The first full week of 2017: A new year has begun in earnest, a new Congress is in office, and a new president takes office in eleven days.
If you look, you can find announcements of companies expanding and hiring. Cable operator Charter Communications plans on hiring 20,000 over the next three years. Pison Stream Solutions in Brecksville, Ohio, plans to hire 150 people in the next three years. Cyber-security firm ReliaQuest in Tampa plans to hire at least 150 people in 2017. Information technology company S4 is hiring 100 employees in Colorado Springs. Proterra, a startup that makes electric transit buses with fast-charging batteries, planning openings in Los Angeles, Silicon Valley, and Greenville, South Carolina. UnitedHealthcare is hiring for 50 new jobs in Shelton, Connecticut.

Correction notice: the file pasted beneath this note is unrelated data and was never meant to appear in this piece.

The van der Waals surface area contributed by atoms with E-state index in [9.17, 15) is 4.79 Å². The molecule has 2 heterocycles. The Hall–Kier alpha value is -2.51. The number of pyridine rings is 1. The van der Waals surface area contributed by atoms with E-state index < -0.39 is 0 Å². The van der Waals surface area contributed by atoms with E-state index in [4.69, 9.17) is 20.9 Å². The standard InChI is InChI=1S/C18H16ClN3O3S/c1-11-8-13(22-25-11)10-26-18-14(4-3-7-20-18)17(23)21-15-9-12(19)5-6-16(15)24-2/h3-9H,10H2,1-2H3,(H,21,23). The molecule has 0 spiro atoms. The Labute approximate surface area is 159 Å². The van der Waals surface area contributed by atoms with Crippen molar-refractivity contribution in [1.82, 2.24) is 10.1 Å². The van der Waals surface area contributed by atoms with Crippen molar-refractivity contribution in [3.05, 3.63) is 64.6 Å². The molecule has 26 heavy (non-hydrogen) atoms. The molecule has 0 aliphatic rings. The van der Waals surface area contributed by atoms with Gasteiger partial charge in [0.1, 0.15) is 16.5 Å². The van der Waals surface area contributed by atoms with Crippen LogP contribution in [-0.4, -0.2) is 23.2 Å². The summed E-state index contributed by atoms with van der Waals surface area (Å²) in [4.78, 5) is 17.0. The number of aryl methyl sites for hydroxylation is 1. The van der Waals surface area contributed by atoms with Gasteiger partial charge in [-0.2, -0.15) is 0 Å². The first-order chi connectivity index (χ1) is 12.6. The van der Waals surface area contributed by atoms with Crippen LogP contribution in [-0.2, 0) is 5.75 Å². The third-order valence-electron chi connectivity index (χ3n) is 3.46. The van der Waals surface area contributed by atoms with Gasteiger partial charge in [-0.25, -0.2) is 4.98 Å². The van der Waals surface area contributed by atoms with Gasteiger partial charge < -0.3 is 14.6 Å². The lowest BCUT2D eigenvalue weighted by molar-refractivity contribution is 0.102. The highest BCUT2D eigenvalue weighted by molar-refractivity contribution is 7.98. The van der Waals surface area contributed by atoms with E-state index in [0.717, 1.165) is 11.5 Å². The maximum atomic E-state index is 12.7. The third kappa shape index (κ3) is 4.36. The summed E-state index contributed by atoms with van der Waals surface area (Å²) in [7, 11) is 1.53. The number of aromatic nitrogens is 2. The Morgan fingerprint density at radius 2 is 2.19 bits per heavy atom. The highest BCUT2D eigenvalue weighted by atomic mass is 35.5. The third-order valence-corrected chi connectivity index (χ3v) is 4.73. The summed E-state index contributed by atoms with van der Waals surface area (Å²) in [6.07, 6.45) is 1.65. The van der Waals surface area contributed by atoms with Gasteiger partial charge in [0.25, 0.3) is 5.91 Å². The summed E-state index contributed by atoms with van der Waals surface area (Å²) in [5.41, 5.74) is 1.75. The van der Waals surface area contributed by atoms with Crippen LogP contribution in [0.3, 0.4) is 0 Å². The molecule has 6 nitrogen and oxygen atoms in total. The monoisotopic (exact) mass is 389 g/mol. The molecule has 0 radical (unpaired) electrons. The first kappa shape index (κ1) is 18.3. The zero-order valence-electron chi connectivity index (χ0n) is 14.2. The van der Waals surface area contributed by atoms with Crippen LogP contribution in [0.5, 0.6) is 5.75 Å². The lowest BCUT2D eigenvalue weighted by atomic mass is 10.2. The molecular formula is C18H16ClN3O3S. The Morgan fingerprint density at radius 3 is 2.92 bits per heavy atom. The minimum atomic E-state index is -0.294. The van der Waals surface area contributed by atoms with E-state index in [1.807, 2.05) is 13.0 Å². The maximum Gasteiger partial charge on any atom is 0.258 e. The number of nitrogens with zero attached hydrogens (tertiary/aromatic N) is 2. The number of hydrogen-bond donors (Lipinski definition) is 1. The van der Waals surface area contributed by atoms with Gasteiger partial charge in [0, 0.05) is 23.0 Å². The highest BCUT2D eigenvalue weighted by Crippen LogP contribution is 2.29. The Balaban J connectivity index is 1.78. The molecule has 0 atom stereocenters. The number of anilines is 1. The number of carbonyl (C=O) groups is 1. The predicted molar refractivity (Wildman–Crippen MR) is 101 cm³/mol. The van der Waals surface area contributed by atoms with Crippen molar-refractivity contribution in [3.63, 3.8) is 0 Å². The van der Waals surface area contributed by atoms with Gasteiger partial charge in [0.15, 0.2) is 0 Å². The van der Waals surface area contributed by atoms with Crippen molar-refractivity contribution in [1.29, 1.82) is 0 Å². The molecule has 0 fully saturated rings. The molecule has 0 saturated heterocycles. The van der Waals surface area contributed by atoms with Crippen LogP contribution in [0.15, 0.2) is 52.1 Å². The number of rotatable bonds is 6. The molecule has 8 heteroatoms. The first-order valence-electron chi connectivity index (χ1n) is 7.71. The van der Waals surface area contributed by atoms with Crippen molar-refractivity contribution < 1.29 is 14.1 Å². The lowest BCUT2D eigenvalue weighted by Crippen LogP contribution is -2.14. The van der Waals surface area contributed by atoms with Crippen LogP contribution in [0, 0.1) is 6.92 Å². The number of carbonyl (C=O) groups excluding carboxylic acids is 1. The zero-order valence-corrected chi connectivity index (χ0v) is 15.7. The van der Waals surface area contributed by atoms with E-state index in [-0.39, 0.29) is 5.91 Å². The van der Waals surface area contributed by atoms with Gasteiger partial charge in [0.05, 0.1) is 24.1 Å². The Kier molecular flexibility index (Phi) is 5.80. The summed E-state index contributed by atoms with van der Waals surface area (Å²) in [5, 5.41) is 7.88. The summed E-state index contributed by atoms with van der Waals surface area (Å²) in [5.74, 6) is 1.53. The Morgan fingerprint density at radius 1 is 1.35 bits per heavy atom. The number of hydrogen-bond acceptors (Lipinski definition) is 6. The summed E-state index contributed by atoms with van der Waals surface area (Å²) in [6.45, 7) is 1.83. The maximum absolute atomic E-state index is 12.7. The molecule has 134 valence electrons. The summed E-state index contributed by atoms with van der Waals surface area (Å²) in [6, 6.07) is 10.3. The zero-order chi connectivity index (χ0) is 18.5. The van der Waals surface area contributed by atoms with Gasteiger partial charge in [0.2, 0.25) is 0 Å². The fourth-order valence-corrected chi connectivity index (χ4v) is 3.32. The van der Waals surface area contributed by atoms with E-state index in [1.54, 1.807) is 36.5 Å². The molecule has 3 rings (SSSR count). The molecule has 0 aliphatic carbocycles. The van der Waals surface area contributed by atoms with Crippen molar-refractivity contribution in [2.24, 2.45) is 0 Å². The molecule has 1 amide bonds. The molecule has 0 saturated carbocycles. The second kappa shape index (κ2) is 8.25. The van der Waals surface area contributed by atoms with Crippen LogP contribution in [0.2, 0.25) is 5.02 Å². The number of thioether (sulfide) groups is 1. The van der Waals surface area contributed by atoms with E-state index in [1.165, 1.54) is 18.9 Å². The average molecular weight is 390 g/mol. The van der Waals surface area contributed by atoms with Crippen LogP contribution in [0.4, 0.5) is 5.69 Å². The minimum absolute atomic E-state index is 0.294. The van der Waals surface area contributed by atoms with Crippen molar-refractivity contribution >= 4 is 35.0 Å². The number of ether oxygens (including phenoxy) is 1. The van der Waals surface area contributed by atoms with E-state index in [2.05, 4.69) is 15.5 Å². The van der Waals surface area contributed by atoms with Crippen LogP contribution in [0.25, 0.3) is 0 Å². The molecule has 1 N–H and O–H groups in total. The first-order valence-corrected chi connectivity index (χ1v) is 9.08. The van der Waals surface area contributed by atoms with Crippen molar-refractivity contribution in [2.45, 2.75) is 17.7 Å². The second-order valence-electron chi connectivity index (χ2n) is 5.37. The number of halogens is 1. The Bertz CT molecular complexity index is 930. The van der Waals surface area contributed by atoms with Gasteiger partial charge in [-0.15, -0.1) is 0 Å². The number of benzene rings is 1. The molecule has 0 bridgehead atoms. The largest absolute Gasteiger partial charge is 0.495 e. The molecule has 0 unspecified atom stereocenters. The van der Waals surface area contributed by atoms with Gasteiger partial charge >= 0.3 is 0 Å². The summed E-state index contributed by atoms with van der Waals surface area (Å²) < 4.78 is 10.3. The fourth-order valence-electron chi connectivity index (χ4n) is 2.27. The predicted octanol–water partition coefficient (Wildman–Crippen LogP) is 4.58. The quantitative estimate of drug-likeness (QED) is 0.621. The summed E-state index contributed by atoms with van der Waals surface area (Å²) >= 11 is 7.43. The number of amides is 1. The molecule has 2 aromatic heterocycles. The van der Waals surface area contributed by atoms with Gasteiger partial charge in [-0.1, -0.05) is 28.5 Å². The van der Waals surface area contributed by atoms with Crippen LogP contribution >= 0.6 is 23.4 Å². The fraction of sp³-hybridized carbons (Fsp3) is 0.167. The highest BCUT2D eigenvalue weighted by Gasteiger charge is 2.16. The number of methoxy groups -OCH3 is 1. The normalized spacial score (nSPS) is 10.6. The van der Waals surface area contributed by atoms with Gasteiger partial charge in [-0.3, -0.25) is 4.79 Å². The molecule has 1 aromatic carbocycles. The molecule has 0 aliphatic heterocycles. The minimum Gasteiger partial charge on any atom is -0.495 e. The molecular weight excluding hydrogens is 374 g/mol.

Are we on the verge of an economic boom? Honestly, the data are mixed. But 2017 can still be a booming year for you.
Brace Yourselves: Confirmation Hearings Are Coming.
It’s the first big week of confirmation hearings, which… feels like some contrived drama.
Every one of these nominees begins with 52 Republicans heavily inclined to vote for the nominee that the president has named, with a couple of Democrats in red states feeling some heat for 2018. And everyone knows who they are; the Judicial Crisis Network is running ads touting attorney general nominee Jeff Sessions in Missouri, Indiana, North Dakota, and Washington, DC; it’s described as a “mid-six figure ad campaign comprised of both cable and digital and will run through the entire confirmation process.”
Let’s turn back the clock to January 2009, when there were just 41 Republicans in the Senate. The number of Democrats steadily increased as Roland Burris joined on January 15, Arlen Specter switched to the Democratic party at the end of April, and Al Franken’s election wasn’t settled until the end of June.